## sphericalharmonicy – Confirming orthogonality of spherical harmonics symbolically

One can confirm the orthogonality of the `SphericalHarmonicY`s for specific values of their parameters (`l, m, ll, mm`) as I showed in my solution here, but I have been unable to verify it for the general case, as in:

``````Assuming({l, ll, m, mm} ∈ Integers &&
-l <= m <= l && -ll <= mm <= ll ,
Integrate(
Conjugate(
SphericalHarmonicY(l, m, ϑ, φ))
SphericalHarmonicY(ll, mm, ϑ, φ)
Sin(ϑ),
{ϑ, 0, π}, {φ, 0, 2 π}))
``````

Are there any tricks, or assumptions, or other techniques that enable Mathematica to symbolically evaluate that integral (leading to a product of `KroneckerDelta` functions)? I even tried `FunctionExpand` to express each `SphericalHarmonicY` using exponentials and other simpler functions, but the integral was still not evaluated.

## dg.differential geometry – Spherical harmonics, \$frak{sl}_2\$, and algebra gradings

LEt $$S^2$$ be the usual $$2$$-sphere considered as the quotient $$S^3/S^1$$, and denote by $$mathrm{Pol}(S^2)$$ the algebra of polynomial functions on $$S^2$$. We can decompose $$mathrm{Pol}(S^2)$$ into its spherical harmonics, but here I would rather decompose them into simple $$frak{sl}_2$$-modules:
$$mathrm{Pol}(S^2) simeq bigoplus_{k in 2mathbb{N}} V_k.$$
This decomposition must surely not be an algebra grading ($$V_k.V_l$$ will surely not be contained in $$V_{k+l}$$). What is an easy way to prove this?

## plotting – Plot a figure in cartesian XY coordinates in 2D using spherical angles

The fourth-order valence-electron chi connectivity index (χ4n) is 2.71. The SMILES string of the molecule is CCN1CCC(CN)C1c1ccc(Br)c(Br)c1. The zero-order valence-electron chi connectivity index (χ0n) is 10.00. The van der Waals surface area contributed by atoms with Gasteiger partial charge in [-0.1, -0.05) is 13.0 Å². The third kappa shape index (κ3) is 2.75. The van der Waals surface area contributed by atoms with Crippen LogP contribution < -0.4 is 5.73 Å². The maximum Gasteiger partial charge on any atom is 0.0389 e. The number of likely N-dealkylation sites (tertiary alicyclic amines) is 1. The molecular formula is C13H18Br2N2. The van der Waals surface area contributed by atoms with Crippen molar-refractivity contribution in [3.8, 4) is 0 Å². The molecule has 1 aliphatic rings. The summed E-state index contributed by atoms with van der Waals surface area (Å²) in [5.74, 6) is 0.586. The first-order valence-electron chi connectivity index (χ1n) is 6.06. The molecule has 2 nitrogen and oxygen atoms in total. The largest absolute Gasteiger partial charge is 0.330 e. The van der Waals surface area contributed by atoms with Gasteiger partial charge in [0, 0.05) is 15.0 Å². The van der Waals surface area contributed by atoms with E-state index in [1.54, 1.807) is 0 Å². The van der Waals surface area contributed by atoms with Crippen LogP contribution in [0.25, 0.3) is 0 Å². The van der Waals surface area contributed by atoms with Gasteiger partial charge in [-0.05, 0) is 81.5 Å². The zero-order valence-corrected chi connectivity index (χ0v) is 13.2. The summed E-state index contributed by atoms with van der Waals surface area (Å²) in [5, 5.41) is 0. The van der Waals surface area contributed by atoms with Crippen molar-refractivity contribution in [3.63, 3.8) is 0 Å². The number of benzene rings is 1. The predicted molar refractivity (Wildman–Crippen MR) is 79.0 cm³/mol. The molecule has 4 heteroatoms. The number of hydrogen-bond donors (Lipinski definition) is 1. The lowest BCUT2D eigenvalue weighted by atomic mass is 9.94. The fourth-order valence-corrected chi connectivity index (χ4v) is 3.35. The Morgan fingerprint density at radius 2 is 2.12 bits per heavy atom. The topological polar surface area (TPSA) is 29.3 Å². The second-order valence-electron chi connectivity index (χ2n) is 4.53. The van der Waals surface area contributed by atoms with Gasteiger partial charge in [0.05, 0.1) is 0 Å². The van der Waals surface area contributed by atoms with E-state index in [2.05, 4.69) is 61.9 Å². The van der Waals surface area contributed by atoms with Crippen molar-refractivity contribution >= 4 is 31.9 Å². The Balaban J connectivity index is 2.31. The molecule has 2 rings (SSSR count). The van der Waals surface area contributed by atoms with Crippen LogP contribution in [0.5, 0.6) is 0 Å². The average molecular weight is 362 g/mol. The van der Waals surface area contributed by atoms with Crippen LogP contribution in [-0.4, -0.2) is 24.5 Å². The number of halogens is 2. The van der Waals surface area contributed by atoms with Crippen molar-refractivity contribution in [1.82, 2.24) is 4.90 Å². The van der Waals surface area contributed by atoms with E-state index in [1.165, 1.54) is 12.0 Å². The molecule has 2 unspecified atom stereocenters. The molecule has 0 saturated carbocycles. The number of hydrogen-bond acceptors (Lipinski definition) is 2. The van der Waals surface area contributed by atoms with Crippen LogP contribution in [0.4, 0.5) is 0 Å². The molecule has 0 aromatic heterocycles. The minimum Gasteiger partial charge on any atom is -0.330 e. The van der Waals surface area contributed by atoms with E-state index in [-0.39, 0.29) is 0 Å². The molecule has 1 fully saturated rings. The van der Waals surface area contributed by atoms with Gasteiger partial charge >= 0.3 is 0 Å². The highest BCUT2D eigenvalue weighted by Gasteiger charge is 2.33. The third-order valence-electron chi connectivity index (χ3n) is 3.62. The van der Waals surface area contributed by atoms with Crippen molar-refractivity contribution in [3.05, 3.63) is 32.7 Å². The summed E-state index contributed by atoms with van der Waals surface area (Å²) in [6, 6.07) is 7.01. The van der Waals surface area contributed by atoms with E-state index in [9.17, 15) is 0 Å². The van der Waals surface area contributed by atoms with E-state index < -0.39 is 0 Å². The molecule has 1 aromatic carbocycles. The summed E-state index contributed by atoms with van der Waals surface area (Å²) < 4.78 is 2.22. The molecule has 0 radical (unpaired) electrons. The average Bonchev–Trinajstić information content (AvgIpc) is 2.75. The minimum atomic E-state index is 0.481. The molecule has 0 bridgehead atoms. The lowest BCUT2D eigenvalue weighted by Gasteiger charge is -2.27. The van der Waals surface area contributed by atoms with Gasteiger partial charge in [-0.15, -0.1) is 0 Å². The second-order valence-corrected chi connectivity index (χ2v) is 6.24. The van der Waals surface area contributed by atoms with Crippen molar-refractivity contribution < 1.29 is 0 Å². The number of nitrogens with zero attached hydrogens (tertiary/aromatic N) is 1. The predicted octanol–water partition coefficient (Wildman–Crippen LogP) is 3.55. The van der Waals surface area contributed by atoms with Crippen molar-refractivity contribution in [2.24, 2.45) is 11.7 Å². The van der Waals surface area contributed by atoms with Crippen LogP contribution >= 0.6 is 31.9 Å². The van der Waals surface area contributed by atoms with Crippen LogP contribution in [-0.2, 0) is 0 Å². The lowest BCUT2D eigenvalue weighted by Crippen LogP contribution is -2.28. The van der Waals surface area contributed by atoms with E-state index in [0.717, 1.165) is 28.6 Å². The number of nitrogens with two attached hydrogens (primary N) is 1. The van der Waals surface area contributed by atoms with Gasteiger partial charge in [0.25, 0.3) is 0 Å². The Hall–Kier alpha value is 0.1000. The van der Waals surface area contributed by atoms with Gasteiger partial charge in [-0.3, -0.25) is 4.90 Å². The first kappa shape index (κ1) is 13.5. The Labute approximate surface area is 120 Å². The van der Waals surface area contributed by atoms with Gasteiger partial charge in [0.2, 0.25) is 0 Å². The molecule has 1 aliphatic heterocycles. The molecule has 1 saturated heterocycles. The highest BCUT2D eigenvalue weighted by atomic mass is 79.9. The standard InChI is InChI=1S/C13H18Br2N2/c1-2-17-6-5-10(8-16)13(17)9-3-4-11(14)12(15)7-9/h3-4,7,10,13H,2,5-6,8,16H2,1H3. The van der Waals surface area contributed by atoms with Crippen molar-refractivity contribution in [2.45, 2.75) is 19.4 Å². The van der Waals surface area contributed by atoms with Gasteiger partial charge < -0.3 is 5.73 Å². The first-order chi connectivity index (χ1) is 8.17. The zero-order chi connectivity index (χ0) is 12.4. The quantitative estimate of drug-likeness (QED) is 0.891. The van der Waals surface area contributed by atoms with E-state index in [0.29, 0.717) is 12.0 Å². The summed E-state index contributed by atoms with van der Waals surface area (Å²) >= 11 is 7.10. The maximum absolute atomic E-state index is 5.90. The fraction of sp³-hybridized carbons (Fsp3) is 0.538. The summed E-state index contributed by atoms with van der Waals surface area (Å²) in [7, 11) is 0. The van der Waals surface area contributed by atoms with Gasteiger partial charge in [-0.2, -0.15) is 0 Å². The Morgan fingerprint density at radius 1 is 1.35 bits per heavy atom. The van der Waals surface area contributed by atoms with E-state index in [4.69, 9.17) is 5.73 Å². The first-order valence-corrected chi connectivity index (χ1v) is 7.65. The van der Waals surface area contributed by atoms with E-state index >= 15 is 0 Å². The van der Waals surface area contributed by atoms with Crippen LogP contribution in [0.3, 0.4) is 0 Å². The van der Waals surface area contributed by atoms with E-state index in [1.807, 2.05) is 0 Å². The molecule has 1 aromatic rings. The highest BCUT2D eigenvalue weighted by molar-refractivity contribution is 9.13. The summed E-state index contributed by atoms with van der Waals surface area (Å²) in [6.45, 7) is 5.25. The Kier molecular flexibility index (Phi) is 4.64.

I have the following equations in $$x$$, $$y$$, $$z$$ coordinates:

$$x = R_0(f(theta,phi)sin(theta)cos(phi) + partial_{theta}f(theta,phi)cos(theta)cos(phi) – partial_{phi}f(theta,phi)sin(phi)/sin(theta)$$

$$y = R_0(f(theta,phi)sin(theta)sin(phi) + partial_{theta}f(theta,phi)cos(theta)sin(phi) + partial_{phi}f(theta,phi)cos(phi)/sin(theta)$$

$$z = R_0(f(theta,phi)cos(theta) – partial_{theta}f(theta,phi)sin(theta)$$

with $$f(theta,phi) = 1 + frac{4epsilon_e}{1-4epsilon_e}(cos^4(theta) + sin^4(theta)(1 -2sin^2(phi)cos^2(phi)))$$

where $$epsilon_e = 0.047, R_0 = 15$$. Here, $$theta,phi$$ are spherical angles

Now, I would like to plot $$(x,y)$$ for $$epsilon_e = 0.047$$ and $$0$$

This is what I have tried:

``````f((Theta)_, (Phi)_) :=
1 + ((4 Subscript((Epsilon), e))/(
1 - 3 Subscript((Epsilon), e)))((
Cos^4)((Theta)) + (
Sin^4)((Theta)) (1 - 2 (Sin^2)((Phi)) (Cos^2)((Phi)) ))
x = Subscript(R, 0)(
f((Theta)_, (Phi)_) Sin((Theta)) Cos((Phi))  +
Diff(f((Theta)_, (Phi)_), (Theta)) Cos((Theta)) Cos((Phi)) -
Diff(f((Theta)_, (Phi)_), (Phi)) Sin((Phi))/Sin((Theta)))

y = Subscript(R, 0)(
f((Theta)_, (Phi)_) Sin((Theta)) Sin((Phi))  +
Diff(f((Theta)_, (Phi)_), (Theta)) Cos((Theta)) Sin((Phi)) +
Diff(f((Theta)_, (Phi)_), (Phi)) Cos((Phi))/Sin((Theta)))

z = Subscript(R, 0)(
f((Theta)_, (Phi)_) Cos((Theta)) -
Diff(f((Theta)_, (Phi)_), (Theta)) Sin((Theta)))
``````

Can anyone suggest how to proceed forward to plot in XY-2D plane ? Do I have to use SphericalPlot or ListPlot?